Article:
Veterans and their families are entitled to benefits that can offset the cost of necessary health care as they age.
Navigating You Through Veterans Benefits
America’s veterans deserve the best health care possible. Unfortunately, most veterans are unaware of the benefits that are available to them as they age, which is precisely when they may need assistance. Incorporating veterans benefits into an estate plan is an essential element that should always be considered.
What is VA pension benefits?
VA Disability Pension is a benefit paid to wartime veterans who have limited or no income, and who are 65 or older, or, if under 65, are permanently and totally disabled due to nonservice connected conditions. VA Disability Pension is unlike traditional pensions which are based on years of employment or service with a company or organization. Veterans who are more seriously disabled may qualify for increased benefits based on Aid and Attendance or being Housebound.
Widows/Widowers and dependent children may also qualify for Death Pension benefits. Death Pension is a needs based benefit paid to an unremarried surviving spouse, or an unmarried child of a deceased wartime veteran.
Generally, you may be eligible if:
- You were discharged from service under conditions other than dishonorable, AND
- You served at least 90 days of active military service one day of which was during a wartime period. If you entered active duty after September 7, 1980, generally you must have served at least 24 months or full period for which called or ordered to active duty (There are exceptions to this rule.) AND
- Your countable family income is below a yearly limit set by law (The yearly limit on income is set by Congress.), AND
- You are age 65 or older, OR, you are permanently and totally disabled, not due to your own willful misconduct.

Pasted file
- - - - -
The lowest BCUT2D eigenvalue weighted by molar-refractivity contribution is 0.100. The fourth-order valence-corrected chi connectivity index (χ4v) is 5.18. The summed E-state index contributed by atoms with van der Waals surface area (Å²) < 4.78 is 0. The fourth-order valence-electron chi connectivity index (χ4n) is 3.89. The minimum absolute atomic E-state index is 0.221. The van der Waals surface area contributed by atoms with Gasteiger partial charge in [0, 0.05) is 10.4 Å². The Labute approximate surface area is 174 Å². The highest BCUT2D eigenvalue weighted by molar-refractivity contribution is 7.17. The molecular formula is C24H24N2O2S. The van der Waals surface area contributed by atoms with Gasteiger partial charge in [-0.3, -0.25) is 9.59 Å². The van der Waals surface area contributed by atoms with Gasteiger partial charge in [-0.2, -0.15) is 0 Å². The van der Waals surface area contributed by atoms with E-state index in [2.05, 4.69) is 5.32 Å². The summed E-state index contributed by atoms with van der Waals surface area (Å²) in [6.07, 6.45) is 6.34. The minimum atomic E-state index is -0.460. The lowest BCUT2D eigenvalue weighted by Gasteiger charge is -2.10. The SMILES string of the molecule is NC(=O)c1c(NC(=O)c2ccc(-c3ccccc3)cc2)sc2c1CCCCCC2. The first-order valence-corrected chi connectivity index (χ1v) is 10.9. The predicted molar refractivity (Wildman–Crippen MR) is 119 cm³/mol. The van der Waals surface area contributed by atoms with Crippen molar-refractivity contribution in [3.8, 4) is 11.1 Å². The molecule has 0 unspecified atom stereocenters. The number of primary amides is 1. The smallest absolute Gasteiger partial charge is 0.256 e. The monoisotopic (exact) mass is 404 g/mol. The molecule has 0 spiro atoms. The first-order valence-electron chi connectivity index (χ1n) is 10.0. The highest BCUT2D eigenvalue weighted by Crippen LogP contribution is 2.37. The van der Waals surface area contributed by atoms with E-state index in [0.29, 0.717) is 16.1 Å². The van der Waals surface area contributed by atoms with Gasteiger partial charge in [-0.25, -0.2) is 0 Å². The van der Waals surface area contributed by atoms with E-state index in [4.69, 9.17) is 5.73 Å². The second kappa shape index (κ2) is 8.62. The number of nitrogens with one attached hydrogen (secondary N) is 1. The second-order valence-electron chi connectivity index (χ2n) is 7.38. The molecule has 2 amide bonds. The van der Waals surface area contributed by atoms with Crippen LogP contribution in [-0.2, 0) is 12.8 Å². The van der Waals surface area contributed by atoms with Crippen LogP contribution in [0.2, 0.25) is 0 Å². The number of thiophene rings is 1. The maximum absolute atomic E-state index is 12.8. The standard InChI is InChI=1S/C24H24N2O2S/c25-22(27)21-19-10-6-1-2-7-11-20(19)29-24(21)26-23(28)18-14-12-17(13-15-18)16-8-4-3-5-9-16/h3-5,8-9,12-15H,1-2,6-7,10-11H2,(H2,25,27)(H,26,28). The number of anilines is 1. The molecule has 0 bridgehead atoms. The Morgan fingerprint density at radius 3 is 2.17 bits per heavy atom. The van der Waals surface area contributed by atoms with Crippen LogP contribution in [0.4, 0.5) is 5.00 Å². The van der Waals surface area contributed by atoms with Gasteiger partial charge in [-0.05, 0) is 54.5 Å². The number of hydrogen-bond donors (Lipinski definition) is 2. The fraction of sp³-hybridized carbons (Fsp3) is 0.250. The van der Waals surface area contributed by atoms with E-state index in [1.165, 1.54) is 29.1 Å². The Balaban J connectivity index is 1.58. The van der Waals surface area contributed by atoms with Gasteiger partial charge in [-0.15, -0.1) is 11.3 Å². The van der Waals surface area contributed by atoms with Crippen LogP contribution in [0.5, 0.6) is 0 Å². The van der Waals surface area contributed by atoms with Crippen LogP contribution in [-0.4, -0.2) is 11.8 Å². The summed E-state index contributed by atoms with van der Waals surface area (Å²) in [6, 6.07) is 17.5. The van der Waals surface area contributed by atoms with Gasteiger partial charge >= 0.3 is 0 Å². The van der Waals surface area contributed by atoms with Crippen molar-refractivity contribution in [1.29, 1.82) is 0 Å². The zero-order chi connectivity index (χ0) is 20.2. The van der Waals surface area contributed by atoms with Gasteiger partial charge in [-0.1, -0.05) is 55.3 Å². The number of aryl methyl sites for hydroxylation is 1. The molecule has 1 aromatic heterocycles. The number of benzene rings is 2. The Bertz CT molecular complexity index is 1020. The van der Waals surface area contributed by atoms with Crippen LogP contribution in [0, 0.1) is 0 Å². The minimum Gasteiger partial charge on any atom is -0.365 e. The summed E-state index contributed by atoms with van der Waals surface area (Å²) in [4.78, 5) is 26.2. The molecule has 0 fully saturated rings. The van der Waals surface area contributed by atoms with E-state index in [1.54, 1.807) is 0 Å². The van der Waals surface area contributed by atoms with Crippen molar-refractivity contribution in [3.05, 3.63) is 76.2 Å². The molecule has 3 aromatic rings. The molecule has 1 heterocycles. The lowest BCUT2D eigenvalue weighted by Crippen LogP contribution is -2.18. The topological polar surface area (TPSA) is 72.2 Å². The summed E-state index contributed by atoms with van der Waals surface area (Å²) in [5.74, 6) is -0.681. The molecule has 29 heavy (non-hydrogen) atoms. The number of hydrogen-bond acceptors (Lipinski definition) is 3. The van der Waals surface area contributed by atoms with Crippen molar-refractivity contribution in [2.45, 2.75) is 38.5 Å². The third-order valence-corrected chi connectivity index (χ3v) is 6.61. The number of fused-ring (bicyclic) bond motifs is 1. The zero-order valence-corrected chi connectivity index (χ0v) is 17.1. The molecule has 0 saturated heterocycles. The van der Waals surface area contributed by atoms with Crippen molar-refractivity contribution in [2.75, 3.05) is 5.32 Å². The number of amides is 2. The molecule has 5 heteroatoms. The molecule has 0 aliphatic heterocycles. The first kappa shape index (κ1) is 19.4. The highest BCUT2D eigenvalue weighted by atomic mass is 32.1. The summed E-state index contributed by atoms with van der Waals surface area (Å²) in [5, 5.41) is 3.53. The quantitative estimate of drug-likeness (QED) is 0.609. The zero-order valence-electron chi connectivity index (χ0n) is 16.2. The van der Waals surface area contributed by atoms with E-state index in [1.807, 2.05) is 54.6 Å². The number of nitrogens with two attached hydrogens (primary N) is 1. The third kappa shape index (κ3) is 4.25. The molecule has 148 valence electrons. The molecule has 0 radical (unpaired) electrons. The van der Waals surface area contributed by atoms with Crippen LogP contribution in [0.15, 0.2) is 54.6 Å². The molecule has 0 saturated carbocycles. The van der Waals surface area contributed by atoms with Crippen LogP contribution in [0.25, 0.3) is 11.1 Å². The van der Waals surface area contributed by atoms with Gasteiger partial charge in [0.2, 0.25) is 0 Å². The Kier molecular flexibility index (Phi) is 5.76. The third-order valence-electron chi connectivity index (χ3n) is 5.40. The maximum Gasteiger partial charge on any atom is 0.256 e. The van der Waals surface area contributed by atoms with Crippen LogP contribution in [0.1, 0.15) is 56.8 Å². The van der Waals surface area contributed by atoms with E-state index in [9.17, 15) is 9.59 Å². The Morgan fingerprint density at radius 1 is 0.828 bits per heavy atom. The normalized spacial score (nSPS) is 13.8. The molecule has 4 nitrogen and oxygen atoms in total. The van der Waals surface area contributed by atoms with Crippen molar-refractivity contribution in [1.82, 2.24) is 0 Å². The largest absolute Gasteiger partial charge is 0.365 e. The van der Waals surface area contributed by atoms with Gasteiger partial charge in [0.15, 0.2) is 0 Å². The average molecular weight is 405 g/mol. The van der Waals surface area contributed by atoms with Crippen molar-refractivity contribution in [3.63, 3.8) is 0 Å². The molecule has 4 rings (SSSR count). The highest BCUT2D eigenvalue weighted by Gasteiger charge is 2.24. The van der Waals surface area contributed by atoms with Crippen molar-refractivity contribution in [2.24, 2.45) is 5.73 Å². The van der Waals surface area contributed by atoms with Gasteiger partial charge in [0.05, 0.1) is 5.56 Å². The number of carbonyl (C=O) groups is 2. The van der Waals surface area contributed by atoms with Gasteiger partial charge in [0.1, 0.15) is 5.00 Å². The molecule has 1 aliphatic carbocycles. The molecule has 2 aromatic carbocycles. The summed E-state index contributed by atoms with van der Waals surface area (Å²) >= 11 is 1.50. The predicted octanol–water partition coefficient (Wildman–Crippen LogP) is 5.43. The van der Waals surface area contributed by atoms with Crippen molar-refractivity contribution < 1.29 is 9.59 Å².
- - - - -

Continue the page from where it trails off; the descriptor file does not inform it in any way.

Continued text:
What is countable income for pension eligibility purposes?
This includes income received by the veteran and his or her dependents, if any, from most sources. It includes earnings, disability and retirement payments, interest and dividends, and net income from farming or business.
What assets are considered part of your net worth?
Net Worth means the net value of the assets of the veteran and his or her dependents. It includes such assets as bank accounts, stocks, bonds, mutual funds and any property other than the veterans’ residence and a reasonable lot area. There is no set limit on how much net worth a veteran and his dependents can have, but net worth cannot be excessive. The decision as to whether a claimant’s net worth is excessive depends on the facts of each individual case. All net worth should be reported and VA will determine if a claimant’s assets are sufficiently large that the claimant could live off these assets for a reasonable period of time. VA’s needs-based programs are not intended to protect substantial assets or build up an estate for the benefit of heirs.
How does the VA calculate your pension?
Your annual pension is calculated by first totaling all your countable income. Then any deductions are subtracted from that total. The remaining countable income is deducted from the appropriate annual pension limit which is determined by the number of your dependents, if any, and whether or not you are entitled to Housebound or Aid and Attendance benefits. This amount is then divided by 12 and rounded down to the nearest dollar. This gives you the amount of your monthly payment.
What are aid and attendance and housebound benefits?
Aid and Attendance (A&A) and Housebound benefits are paid in addition to monthly pension. This benefit may not be paid without eligibility for pension. Entitlement to A&A benefits exists when the claimant requires the aid of another person in order to perform personal functions required in everyday living, such as bathing, feeding, dressing, attending to the wants of nature, adjusting prosthetic devices, or protecting himself-herself from the hazards of his/her daily living environment.
Entitlement also exists when the claimant is bedridden, a patient in a nursing home due to mental or physical incapacity or blind. Entitlement to Housebound benefits exists when the claimant is permanently and substantially confined to his/her immediate premises due to medical disability.
How do I apply?
Davidow, Davidow, Siegel and Stern can review individual qualifications and provide advice and assistance in obtaining valuable VA benefits. Documents that will be needed include, but are not limited to: discharge papers, copies of marriage certificates, copies of medical records and a detailed list of all recurring medical expenses. A copy of the veteran’s death certificate is needed for a surviving spouse’s application for benefits.
Request a copy of our special report entitled, “Veterans Administration Aid and Attendance Benefit” for more detailed information.